The trial court's error of law requires reversal.   It is well established that, in a tort context, the “suppression of a fact by one ․ who gives information of other facts which are likely to mislead for want of communication of that fact ․” is actionable.  (Civ.Code, § 1710, subd. 3;  Sanfran Co. v. Rees Blow Pipe Mfg. Co., supra, 168 Cal.App.2d at p. 204, 335 P.2d 995;  see also Rest.2d Torts, § 551, subsec. (2), cl. (b), com. g, pp. 119, 121–122.)   In such context, there is no requirement of proving an affirmative fraudulent intent to conceal.  (Ibid.)  The same premise applies logically to public construction contracts where liability is based on breach of an implied warranty instead of a tort theory.  (See Christie v. United States (1915) 237 U.S. 234, 239–242, 35 S.Ct. 565, 566–67, 59 L.Ed. 933, 935–936.)   Hence, the State had a legal duty to disclose Pier 10 information if to do so would have eliminated or materially qualified the misleading effect of the misrepresentation in the General Note.

 In the present case, the two repair projects were conceded by the State to be “substantially identical”, and the trial court found them to be “substantially similar.”   Undisputed evidence reveals that, in preparing bid specifications for reconstruction of the Pier 11 fender system, the State utilized plans and records from similar work performed in 1969 on the damaged Pier 10 fender of the same bridge.   The adjacent piers were only about 120 feet apart (see fn. 3, ante), and the reconstruction plans for the Pier 10 and Pier 11 fenders were essentially the same.   Although the State knew that tidal and current conditions were the same at Pier 10 and Pier 11, one significant change which was made in the Pier 11 plans was the addition of the General Note containing the erroneous tide data.

The same State engineering team that had managed the Pier 10 reconstruction was assigned to design and manage the Pier 11 project.   They estimated the costs of replacing Pier 11 by considering the amount actually paid on the Pier 10 project adjusted for inflation, the time the Pier 10 work required, as well as the knowledge the State had gained about actual tidal conditions from the Pier 10 project.   In particular, the State had awarded the underwater removal of the fender debris from Pier 10 on a force account basis 10 because, even after consulting with private contractors, it did not have sufficient knowledge to enable it to estimate the difficulty and cost of such work.   However, the Pier 11 debris removal was not awarded on a force account basis because the State had available the cost account records on the Pier 10 project.   The State also was aware that there had been a 70-day overrun on the Pier 10 project when estimating costs of the Pier 11 project.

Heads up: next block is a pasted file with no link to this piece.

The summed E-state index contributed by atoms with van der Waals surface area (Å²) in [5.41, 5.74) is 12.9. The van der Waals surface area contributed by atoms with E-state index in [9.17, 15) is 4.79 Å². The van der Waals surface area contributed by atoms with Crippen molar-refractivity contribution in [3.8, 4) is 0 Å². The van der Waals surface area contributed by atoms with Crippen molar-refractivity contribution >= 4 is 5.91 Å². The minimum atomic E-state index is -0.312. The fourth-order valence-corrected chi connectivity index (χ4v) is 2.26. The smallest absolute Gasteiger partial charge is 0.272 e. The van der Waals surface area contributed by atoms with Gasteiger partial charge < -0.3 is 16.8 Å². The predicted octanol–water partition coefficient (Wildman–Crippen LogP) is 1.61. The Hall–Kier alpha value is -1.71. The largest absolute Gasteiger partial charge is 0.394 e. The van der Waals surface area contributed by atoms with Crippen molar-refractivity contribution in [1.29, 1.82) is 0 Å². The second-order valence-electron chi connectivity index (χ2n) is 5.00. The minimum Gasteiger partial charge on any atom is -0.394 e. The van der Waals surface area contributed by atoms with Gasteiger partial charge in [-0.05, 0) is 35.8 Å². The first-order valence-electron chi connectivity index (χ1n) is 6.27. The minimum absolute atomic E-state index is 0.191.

As well, the State possessed daily diaries from the Pier 10 reconstruction.   These records showed that progress on the earlier project was hampered by “extremely high tides” and current problems.   Because of high tidal elevations, the ring beam was precast rather than cast in place.   During the construction process, large precast units broke loose and fell into the bay;  a diver who attempted to salvage these units was trapped beneath them and drowned.

A final report also had been prepared on the Pier 10 project and was utilized by State engineers in planning the Pier 11 project.   This report disclosed, inter alia, that the debris removal had been awarded and paid for by a force account and had cost the State approximately $202,000,11 and that the State had permitted the ring beam to be precast.

The bidding documents on the Pier 11 project made no reference to the Pier 10 project and in no way indicated the existence of any document reflecting tidal or current conditions at the site.   It was the State's policy to provide information about comparable projects to bidders only if the other projects were “at the same location” and not to “volunteer” any other information to bidding contractors.   Pursuant to this policy, the State's engineers would have shown Welch the Pier 10 documents only if he had specifically asked for them.

 On March 13, 1975, Welch met with a CALTRANS engineer and asked for any information which would be helpful in preparing his bid.   The engineer showed Welch the plans of the original bridge, plans of the Pier 11 fender as originally built, and the State diver's report of the location of the debris;  he, however, did not inform Welch of the Pier 10 project or of the existence of any documents which might bear upon the tidal conditions at the job site.   Since Welch did not know and was never informed of the existence of the Pier 10 reconstruction, he never specifically asked for or obtained the relevant documents.